Editor's Note: What immediately follows is a rundown of the latest changes and additions since this review was last updated.
- New servers and countries were added. Over 3300 servers in 30 countries (48 locations). (June 2018)
- Firefox add-on is now available.
- Apart from Bitcoin, other cryptocurrencies are also available like Zcash, Bitcoin Cash, Ripple and several more.
- The service is now open source and they are currently in the process of releasing the source code for all their client-side applications, libraries and extensions. (June 2018)
If network size is top of your VPN priorities then Private Internet Access (commonly known as PIA) will appeal immediately, its 3,000+ servers in 28 countries leaving many competitors trailing in its digital wake.
The service offers plenty of features. There's support for five devices, PPTP, OpenVPN and L2TP/IPSec protocols, a SOCKS5 proxy and P2P support, as well as built-in blocking of ads, trackers and known malicious websites.
- Want to try Private Internet Access? Check out the website here
Despite all this functionality, the prices are very low. The baseline product costs $6.95 (£4.95) per month, and this falls to $3.33 (£2.37) a month on the yearly plan, or an impressively cheap $2.91 (£2.07) a month over a bi-annual one.
Payment options include Bitcoin and many popular gift cards (another interesting way to pay anonymously), as well as credit cards, PayPal and others.
There's no free account or trial, but Private Internet Access does offer a 7-day refund. This doesn't seem to have any sneaky restrictions, and it even allows users to claim multiple refunds if there's a gap of at least three months between requests. (Other providers typically allow only one refund per person, ever.)
Unfortunately, almost everything in the policy relates to website issues. The VPN is covered in a single sentence, added almost as an afterthought: "PrivateInternetAccess.com does not collect or log any traffic or use of its Virtual Private Network (‘VPN’) or Proxy."
Does this mean the company is trying to hide something? No, it provides plenty of details on its logging policy, they're just buried deep in the Support section.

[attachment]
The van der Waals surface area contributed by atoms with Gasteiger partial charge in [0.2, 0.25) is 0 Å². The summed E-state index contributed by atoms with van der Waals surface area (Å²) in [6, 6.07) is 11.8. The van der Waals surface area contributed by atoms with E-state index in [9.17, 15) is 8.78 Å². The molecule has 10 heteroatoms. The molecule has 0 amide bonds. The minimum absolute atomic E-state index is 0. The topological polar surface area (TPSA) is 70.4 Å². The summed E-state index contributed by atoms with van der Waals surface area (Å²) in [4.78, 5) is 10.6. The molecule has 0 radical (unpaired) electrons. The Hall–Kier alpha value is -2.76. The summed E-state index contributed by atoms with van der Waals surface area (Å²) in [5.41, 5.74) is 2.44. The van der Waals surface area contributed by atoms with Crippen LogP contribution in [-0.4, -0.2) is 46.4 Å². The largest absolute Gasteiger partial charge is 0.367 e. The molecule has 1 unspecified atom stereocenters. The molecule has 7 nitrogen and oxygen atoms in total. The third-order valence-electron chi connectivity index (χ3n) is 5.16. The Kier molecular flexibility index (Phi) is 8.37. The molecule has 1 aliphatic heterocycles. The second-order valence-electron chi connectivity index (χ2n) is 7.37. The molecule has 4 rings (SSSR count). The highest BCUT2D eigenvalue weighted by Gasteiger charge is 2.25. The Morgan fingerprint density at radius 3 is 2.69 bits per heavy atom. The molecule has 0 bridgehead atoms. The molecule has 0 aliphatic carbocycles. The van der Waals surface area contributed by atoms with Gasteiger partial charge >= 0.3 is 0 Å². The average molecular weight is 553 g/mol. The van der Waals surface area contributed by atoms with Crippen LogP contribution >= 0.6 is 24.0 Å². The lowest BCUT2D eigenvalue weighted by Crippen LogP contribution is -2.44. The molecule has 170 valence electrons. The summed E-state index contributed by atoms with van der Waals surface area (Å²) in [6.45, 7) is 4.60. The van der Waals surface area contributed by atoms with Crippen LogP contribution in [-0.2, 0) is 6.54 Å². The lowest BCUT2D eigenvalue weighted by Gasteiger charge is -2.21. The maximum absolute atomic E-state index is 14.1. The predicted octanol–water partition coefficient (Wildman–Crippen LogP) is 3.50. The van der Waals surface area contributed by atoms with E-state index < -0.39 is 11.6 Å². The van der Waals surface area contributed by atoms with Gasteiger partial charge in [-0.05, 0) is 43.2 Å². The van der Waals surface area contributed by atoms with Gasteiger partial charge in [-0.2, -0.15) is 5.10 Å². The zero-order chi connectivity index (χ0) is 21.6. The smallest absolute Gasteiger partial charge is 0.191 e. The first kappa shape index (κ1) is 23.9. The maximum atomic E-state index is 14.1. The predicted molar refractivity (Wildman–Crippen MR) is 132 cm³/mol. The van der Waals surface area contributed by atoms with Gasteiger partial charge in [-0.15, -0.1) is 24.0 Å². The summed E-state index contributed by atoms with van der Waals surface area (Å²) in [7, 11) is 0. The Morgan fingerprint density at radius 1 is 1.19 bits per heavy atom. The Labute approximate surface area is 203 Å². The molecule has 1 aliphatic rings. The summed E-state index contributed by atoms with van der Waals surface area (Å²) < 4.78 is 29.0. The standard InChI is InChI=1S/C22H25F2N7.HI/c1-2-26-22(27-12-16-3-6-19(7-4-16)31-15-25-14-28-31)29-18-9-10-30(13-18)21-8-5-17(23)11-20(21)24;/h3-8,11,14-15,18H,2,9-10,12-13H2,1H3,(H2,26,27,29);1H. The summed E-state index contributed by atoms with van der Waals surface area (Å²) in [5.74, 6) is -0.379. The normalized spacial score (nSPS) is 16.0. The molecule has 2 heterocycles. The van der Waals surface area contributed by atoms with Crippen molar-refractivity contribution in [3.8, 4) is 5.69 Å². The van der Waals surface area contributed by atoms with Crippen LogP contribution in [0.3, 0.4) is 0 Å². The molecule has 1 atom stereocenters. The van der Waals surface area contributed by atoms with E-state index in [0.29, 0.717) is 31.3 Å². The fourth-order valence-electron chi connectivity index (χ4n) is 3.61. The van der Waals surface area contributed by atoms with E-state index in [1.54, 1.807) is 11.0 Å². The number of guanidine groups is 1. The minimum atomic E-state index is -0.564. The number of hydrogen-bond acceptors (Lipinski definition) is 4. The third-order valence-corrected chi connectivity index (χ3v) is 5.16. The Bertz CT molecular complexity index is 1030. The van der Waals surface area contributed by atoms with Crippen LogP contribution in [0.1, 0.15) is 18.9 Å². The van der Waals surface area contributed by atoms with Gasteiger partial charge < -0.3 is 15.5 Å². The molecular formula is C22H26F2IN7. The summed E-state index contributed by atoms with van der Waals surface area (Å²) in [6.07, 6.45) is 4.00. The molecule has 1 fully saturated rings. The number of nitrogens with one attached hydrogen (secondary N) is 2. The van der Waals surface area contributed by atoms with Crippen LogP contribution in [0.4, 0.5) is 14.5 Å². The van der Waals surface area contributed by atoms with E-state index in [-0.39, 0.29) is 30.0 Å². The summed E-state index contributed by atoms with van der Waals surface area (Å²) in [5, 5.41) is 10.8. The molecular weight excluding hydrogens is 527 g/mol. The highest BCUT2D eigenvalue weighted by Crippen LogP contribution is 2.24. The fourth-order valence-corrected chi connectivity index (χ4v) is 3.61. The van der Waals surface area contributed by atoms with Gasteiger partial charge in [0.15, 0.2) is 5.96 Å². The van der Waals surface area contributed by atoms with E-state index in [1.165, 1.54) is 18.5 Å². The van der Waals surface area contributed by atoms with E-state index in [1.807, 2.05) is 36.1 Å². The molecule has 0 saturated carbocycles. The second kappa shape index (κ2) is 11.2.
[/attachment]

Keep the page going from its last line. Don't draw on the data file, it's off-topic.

The 'Do you log the traffic of your users?' article explains that Private Internet Access "does not keep any logs, of any kind, period." It explains that logs which might otherwise be maintained are redirected to the null device rather than being written to the hard drive, which means they simply disappear.
The article also includes this paragraph, which explicitly states that it doesn't log session data or your online activities:
"We can unequivocally state that our company has not and still does not maintain metadata logs regarding when a subscriber accesses the VPN service, how long a subscriber's use was, and what IP address a subscriber originated from. Moreover, the encryption system does not allow us to view and thus log what IP addresses a subscriber is visiting or has visited."
If you've checked out VPN provider policies before, you'll know that these kind of claims can't always be trusted. But you don't have to entirely take Private Internet Access at its word, because another page points users to public court documents demonstrating the point. These record a subpoena served on Private Internet Access but show that the only data provided was the general location of the server IPs. Absolutely no user-related data was given up.
We browsed the terms of service page, looking for any other issues, but most of the conditions were very standard. "We'll do our best, but sometimes the service might not work." "We record basic personal details (email, payment info) but don't share them." "Please don't use our service to do illegal stuff." You know the drill.